“T&T has ongoing infrastructure projects, including road construction, airport expansion, and housing developments. Our companies could explore opportunities to participate in these projects and contribute with their expertise. T&T has a developing manufacturing sector, particularly in areas such as chemicals, plastics and food processing. Turkish investors could consider establishing manufacturing facilities or partnering with local companies in these and other sectors. Agro-processing or agricultural technologies could also be an area of cooperation.”
She also praised T&T business associations for being far-sighted and wanting to explore new opportunities in countries like Türkiye
“What Türkiye, the Caribbean and T&T have to offer in services and goods has to be promoted. This would surely attract more investments to/from Türkiye and other countries. In this context, I am very pleased with the initiative of the TTCSI to start the ‘Doing Business with the World Series.’ Including Türkiye in this initiative allowed us to give information about the business circles of our country and its economy. Once we have more information about each other, trade and investments will surely increase.”
President of the TTCSI, Mark Edghill who also spoke at the webinar said that trade ties between the countries are strong and must continue to grow.
According to trade data he gave, in 2019, bilateral trade between the two countries was at US$120.8 million. In that year, Türkiye’s exports to T&T were valued at US$68.4 million, while that country had imported some US$52.4 million worth of goods and services from T&T.
He added that during 2021, according to the United Nations Comtrade database on international trade, T&T’s imports from Türkiye stood at US$89.92 million.
Among the items imported were iron and steel, at almost US$62 million; with just under US$4 million in electrical and electronic equipment and US $4.31 million in salt, sulphur, earth, stone, plaster, lime and cement.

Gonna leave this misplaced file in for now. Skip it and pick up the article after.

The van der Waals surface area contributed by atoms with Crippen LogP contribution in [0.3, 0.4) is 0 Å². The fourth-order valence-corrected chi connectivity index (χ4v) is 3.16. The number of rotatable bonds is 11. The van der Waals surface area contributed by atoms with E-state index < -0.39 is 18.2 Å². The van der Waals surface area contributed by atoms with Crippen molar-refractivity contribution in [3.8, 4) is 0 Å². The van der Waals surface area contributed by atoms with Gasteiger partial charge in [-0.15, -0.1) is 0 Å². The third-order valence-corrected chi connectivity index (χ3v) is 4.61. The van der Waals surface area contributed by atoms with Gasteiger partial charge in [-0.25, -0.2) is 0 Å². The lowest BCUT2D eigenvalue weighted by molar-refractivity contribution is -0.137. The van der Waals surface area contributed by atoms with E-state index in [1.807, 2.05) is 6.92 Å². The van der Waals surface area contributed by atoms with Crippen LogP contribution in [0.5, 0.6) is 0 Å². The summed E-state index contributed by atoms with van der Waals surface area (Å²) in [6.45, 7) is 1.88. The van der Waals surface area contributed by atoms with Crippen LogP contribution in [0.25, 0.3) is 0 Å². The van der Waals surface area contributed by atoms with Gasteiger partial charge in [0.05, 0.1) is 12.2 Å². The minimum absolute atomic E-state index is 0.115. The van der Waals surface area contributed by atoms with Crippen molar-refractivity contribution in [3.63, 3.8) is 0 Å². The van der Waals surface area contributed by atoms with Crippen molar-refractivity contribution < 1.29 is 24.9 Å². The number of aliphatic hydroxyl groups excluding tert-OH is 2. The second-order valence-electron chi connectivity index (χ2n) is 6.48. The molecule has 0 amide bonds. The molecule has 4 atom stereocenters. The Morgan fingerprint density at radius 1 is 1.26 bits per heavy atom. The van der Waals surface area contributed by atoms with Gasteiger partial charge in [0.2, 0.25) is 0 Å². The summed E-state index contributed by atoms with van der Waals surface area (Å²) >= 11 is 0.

Using, additional data from Comtrade, he highlighted that T&T’s exports to Türkiye in 2021 stood at US $3.12 million. The bulk of items exported were from the petrochemicals sector and included organic and inorganic chemicals, mineral fuels, oils and distillation products, among others.
“As you can discern from the figures I have shared with you, trade between our countries is beginning to pick up once more, now that we are seeing the light after the dark days of the COVID-19 pandemic. In addition, past data shows a focus on energy and manufacturing. Going into the future, we at TTCSI hope to see trade in services take their place right up there with those other sectors,” he said.
He also said as of 2023, Türkiye’s economy is the 19th largest in the world by nominal GDP.
“It is a trillion-dollar economy. Türkiye’s services sector constituted 37.9 per cent of total employment in 2021. Currently, its exports of goods and services as percentage of GDP are at 28.57 per cent, while its imports of goods and services as percentage of GDP are at 32.33 per cent. The value of both these markets runs into the trillions of US dollars.”
He listed logistics and transport, film and animation, tourism, health and energy as sectors that are booming and open to investment.
Free trade pact needed
Yiğitgüden added that the Turkish private sector already has a presence in the Caribbean and is looking for opportunities in T&T as well as the rest of the region.
Despite a local company taking the decision to stop importing Turkish cement in July 2021, she said business will continue between both countries.
“I do not have any figures, yet I know that Türkiye is still exporting cement to the region. As far as I know, the T&T Government and a company importing cement had some legal issues, which ended up at the Caribbean Court of Justice. The Government had also consulted the Council for Trade and Economic Development (COTED) operating within Caricom. In the end, the tariff was increased to a very high level. This might have led the company to stop importing cement from Türkiye.
“In this context, I would like to mention that for a very long time now, Türkiye has been asking Caricom to make arrangements for a Free Trade Agreement (FTA). This would have helped to avoid problems as mentioned above. Yet, unfortunately, we could not make any progress regarding an FTA.”
She added there are other areas that will benefit both countries.
“I know that Turkish businessmen are interested in feasible projects in T&T as well. As an example I can mention a Turkish energy company which has recently participated in a bid of the T&T Government.”